Self-healing Mesh
Network traffic automatically rerouted around downed nodes
Demonstrated Oct 6 in rural environment.
2.4
High-capacity Scalability
Five nodes under load with no signs of overhead stress
October 6 in rural environment, this reinforces the flexibility of the system when deployed.
2.5
Seamless Multi-homing
Show redundant auto-switching through alternate backhaul sources
Demonstrated October 6 by individually dropping intermediary node 20xx, and then 20zz without disrupting signal from 2010 to 200x
2.6
Deployment Flexibility
Deploy units around obstacles (hills/buildings) without costly towers
Demonstrated at both the casino deployment around the bar to the back room, and the rural deployment from the source (2010) to the node on the hill (20xx) then to the patio and the final node (20xx)
2.7
Long-range AP Performance
Show range connectivity behavior for end users
Demonstrated at the rural deployment by eight (12) users simultaneously playing video at the fourth node with minimal degradation from 27Mbs to 14Mbs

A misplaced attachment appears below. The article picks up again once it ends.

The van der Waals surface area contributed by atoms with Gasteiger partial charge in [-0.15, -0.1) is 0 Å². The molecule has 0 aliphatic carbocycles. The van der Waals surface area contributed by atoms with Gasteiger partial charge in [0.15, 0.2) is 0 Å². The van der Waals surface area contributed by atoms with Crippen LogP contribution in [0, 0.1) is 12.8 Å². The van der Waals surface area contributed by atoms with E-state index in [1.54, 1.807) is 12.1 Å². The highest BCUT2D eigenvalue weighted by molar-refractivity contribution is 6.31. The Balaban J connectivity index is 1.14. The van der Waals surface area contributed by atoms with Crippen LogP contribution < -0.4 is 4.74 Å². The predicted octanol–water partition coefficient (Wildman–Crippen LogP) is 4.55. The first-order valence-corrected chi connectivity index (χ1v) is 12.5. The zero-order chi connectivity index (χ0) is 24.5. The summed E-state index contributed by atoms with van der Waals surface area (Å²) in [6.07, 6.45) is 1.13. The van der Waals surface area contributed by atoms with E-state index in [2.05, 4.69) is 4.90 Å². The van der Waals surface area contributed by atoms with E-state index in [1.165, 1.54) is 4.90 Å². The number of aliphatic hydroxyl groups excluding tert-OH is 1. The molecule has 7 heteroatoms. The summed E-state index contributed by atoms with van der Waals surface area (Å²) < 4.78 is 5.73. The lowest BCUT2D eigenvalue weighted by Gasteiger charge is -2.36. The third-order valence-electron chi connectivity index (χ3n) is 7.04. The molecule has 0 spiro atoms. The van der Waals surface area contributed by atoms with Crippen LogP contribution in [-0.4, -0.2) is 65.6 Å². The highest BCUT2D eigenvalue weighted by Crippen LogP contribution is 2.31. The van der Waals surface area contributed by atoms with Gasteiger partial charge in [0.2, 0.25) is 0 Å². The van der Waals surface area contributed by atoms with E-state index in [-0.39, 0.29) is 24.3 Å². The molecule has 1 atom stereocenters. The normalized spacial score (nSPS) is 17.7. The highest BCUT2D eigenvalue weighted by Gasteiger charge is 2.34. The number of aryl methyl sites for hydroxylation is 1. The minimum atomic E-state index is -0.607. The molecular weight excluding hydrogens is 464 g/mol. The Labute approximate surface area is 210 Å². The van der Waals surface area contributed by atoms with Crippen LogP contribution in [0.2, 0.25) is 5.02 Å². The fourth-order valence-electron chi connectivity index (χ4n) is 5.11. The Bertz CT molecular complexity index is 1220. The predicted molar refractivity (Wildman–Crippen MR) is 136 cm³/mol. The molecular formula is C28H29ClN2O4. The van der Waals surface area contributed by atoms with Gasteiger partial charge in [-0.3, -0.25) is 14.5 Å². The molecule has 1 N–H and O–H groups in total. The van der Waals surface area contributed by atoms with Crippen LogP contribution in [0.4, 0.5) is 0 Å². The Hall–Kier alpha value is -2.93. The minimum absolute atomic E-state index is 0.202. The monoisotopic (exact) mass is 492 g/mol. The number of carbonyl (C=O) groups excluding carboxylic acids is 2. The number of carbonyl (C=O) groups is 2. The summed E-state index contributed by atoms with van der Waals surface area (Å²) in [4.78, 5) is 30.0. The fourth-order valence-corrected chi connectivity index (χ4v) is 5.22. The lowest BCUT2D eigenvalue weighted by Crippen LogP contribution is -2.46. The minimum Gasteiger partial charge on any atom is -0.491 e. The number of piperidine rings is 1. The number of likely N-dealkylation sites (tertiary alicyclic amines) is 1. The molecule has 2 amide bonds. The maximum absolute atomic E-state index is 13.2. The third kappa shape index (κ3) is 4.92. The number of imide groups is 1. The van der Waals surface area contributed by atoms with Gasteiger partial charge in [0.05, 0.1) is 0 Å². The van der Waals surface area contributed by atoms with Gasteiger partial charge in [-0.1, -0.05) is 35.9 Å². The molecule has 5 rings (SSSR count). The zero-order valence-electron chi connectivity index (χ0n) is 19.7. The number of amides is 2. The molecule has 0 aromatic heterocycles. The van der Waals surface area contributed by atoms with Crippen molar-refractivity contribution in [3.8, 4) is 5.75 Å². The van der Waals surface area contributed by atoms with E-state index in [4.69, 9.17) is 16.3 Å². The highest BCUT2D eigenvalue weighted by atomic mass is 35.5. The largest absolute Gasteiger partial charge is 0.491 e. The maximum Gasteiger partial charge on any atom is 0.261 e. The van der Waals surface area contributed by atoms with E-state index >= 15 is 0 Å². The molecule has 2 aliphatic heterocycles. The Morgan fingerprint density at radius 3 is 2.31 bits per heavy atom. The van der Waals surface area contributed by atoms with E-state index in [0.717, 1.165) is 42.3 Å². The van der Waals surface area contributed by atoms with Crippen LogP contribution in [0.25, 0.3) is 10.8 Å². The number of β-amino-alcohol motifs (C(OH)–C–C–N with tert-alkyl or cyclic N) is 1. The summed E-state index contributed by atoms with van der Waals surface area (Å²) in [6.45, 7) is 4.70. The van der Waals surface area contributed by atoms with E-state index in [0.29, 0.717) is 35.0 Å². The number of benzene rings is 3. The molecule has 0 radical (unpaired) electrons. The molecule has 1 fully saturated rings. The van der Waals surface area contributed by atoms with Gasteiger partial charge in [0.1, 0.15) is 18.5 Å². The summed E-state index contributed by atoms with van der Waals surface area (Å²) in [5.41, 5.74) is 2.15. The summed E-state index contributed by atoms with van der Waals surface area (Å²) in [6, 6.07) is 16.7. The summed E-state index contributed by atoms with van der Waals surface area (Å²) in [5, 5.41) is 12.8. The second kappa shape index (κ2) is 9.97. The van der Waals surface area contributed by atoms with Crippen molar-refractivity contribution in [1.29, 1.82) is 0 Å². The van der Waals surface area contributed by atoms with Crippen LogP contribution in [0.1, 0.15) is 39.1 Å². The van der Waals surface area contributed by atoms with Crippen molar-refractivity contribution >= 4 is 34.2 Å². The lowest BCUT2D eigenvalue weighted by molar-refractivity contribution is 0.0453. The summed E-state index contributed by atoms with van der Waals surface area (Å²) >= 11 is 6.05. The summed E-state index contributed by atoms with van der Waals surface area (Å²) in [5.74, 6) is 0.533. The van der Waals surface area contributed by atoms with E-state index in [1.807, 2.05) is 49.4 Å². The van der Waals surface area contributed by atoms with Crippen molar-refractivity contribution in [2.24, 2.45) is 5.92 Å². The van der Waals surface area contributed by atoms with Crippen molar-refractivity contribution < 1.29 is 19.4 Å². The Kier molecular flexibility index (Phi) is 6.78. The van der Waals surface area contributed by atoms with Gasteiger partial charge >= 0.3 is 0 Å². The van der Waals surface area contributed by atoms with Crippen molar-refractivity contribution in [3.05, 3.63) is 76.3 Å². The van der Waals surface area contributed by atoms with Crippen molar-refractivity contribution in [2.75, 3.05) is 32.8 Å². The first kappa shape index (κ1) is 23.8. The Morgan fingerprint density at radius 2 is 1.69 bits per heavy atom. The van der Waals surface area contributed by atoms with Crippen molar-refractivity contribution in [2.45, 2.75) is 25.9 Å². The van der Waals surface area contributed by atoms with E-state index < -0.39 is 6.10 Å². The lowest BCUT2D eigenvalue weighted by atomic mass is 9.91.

2.8
Long Range Capability
Show long-range node-to-node performance (site permitting)
1.8km from Mtatsminda Park to Radison Hotel.

2.1 Auto Configure Install

Purpose: Show Automatic Setup. Power-on to operation without complexity

This was empirically observed.  The following screenshots define the customer experience:

2.1.1 Following Power-on, Select the ARRA WiFi

2.1.1 Select the ARRA WiFi

2.1.2 Captive Portal

2.1.2 Captive Portal

2.1.3 Enter Token/Password or Get Voucher

2.1.3 Enter TokenPassword or Get Voucher

2.1.4 Payment

2.1.4 Payment

Then connect to the Internet, phone, email, etc.